Friday is typically a day when everyone’s thought is on the weekend; time to relax, time to escape from work for a precious two days. Friday 12th May 2017 was not one of those days, that Friday the RansomWare game was changed, enter “WannaCry”.
As this particular Friday unraveled computer systems around the world were being taken down; from Telefonica in Spain, the NHS in the UK and FedEx in the US, my own first thoughts when I saw on the news that the NHS was facing major systems outages due to a new RansomWare strain was first “oh great another variant” and second “I wonder how it got in a spread so quickly, it almost looks like a coordinated attack given how much of the NHS has been hit”. Quickly news started to spread about it and the name was out for this new malware “WannaCry” (also known as “WCry” and “WannaDecrypt0r”) and by the evening everyone had heard of it.
WannaCry is just the payload, once that payload is delivered the target system is encrypted and a message is displayed ordering you to pay to get your files back, so the payload itself is a pretty standard form of RansomWare. The intriguing part is the delivery system which makes use of the EternalBlue exploit from the NSA toolkit released last month, via this exploit the payload can then be spread to nearly any Windows devices on the same network as the infected machine. The EternalBlue exploit allows the malware the capability to scan heavily over TCP port 445 (Server Message Block/SMB), spreading similar to a worm, it compromises hosts, encrypting the files stored on them and then demanding a ransom payment in the form of Bitcoin all the while scanning and spreading more allowing the payload to spread quickly around the network with no admin credentials required. An important note to make is that the malware is not just able to spread via internal networks but also externally facing hosts across the internet.
WannaCry primarily utilizes the EternalBlue exploit but is also used in conjunction with the DoublePulsar backdoor. EternalBlue is utilized for the initial exploitation of the SMB vulnerability, if successful then the DoublePulsar backdoor is implanted which in turn is used to install the malware. Microsoft had released security patches for all Operating Systems currently in support and extended support, these were released back in March although this resolves the ExternalBlue exploit this does not necessarily mean you are protected as WannaCry is designed so that if the EternalBlue exploit fails it will proceed and check if the target already has the DoublePulsar back-door installed. This could have been installed prior to the patch by another hacker, even the NSA since this was originally part of their hacking toolkit before ShadowBrokers publicly released it.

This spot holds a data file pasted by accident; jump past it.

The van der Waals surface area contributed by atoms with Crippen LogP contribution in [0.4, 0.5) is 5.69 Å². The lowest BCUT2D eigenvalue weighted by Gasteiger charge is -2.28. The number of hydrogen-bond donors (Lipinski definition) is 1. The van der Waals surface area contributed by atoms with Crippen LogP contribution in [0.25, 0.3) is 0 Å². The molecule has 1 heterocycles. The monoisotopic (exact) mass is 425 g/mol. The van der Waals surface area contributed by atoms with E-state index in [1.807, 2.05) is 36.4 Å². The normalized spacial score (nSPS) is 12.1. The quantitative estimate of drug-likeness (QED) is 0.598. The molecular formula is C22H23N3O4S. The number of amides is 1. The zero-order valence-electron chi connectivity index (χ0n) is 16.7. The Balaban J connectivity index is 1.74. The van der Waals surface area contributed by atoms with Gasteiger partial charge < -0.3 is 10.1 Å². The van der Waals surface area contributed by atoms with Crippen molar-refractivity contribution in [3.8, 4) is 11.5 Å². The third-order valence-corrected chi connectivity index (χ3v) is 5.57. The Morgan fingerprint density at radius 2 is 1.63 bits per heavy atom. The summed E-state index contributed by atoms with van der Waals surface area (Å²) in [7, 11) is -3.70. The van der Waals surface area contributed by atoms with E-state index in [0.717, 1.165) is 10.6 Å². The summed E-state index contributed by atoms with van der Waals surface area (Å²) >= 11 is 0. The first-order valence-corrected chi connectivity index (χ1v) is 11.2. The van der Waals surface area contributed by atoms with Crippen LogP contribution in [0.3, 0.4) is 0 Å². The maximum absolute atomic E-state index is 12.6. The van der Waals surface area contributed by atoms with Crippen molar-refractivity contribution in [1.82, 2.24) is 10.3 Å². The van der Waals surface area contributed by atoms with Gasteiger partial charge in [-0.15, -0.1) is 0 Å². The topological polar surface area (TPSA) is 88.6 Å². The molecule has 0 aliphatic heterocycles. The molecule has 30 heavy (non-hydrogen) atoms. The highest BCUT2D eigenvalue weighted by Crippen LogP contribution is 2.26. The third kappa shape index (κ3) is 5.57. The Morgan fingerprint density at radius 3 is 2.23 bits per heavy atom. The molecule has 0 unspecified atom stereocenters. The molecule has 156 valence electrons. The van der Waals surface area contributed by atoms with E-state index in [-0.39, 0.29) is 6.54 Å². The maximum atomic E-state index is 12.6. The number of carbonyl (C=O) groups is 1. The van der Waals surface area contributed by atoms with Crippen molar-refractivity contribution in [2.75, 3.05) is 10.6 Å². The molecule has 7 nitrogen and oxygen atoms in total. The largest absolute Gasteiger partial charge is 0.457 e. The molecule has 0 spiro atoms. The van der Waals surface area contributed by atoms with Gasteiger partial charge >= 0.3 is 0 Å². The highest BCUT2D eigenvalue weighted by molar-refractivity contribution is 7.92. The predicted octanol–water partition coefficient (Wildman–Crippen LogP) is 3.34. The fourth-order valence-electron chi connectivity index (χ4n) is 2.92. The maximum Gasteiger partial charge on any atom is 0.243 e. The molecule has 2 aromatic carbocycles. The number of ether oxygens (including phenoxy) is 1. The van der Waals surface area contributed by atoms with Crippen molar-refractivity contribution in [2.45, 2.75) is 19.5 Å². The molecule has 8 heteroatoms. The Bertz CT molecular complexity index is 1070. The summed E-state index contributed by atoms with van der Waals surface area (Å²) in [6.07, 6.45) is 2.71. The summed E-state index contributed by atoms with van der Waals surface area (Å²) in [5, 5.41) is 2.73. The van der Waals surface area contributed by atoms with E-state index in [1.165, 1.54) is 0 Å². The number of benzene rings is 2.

On Friday evening the first variant was halted by a British security researcher MalwareTechBlog who after analyzing some of the code found it pointed to an unregistered domain (iuqerfsodp9ifjaposdfjhgosurij
Throughout the weekend Security Researchers have been working to get hold of some of the samples to break them down and understand them, one researcher from France who uses the twitter handle @benkow_ discovered a new variant, WannaCrypt0r 2.0, he in turn sent it onto anothe IT Security Researcher Matthieu Suiche for an in-depth analysis. Upon analyzing, Matthieu discovered a kill-switch again but this one linked to another domain (ifferfsodp9ifjaposdfjhgosurij
Working with MalwareTech, Matthieu transferred this additional domain to MalwareTech’s sinkhole, to which MalwareTech posted the below to Twitter.
Earlier I thought “it’s not over” and it appears I might be right, the predictions that the fast-spreading WannaCry RansomWare would quickly evolve to get around its domain-based kill switch were everywhere, and, well… the predictions are starting to come true, we are already seeing reports of different domain names being used and a few where researchers have claimed to have found some without any kill-switch whatsoever, (these researchers have since back tracked and it looks like they might have not been using a fresh sample from the wild). I still believe that the kill-switch will be removed, it might not be done by the original creators but by a copycat group but the exploits and code is out there so its just a matter of time.
The taking down of these kill-switches is just a temporary measure; one should expect new variants released and as such security measure should be implemented now to prevent falling victim later.
- Do not open an unknown email
- Do not download files from an unknown email
- Do not click files from an unknown email
- Avoid visiting malicious sites
- Do not download software and apps from a third-party store/website
- Enable “Show hidden file extensions” and only open a file if its the extension you expect
- Apply any pending software updates and keep them up-to date
- Make sure you are using a reputable security suite/Anti-Virus
- Back up your data on a regular basis
- Use System Restore to get back to a known-clean state
What additional steps Microsoft users should take?
Microsoft Windows is the ultimate target of this cyber attack since WannaCry exploits a security flaw within the SMB protocol, to mitigate the risk patch MS17-010 should be applied urgently if not already applied, to aid in this please find below the direct links to each download from Microsoft: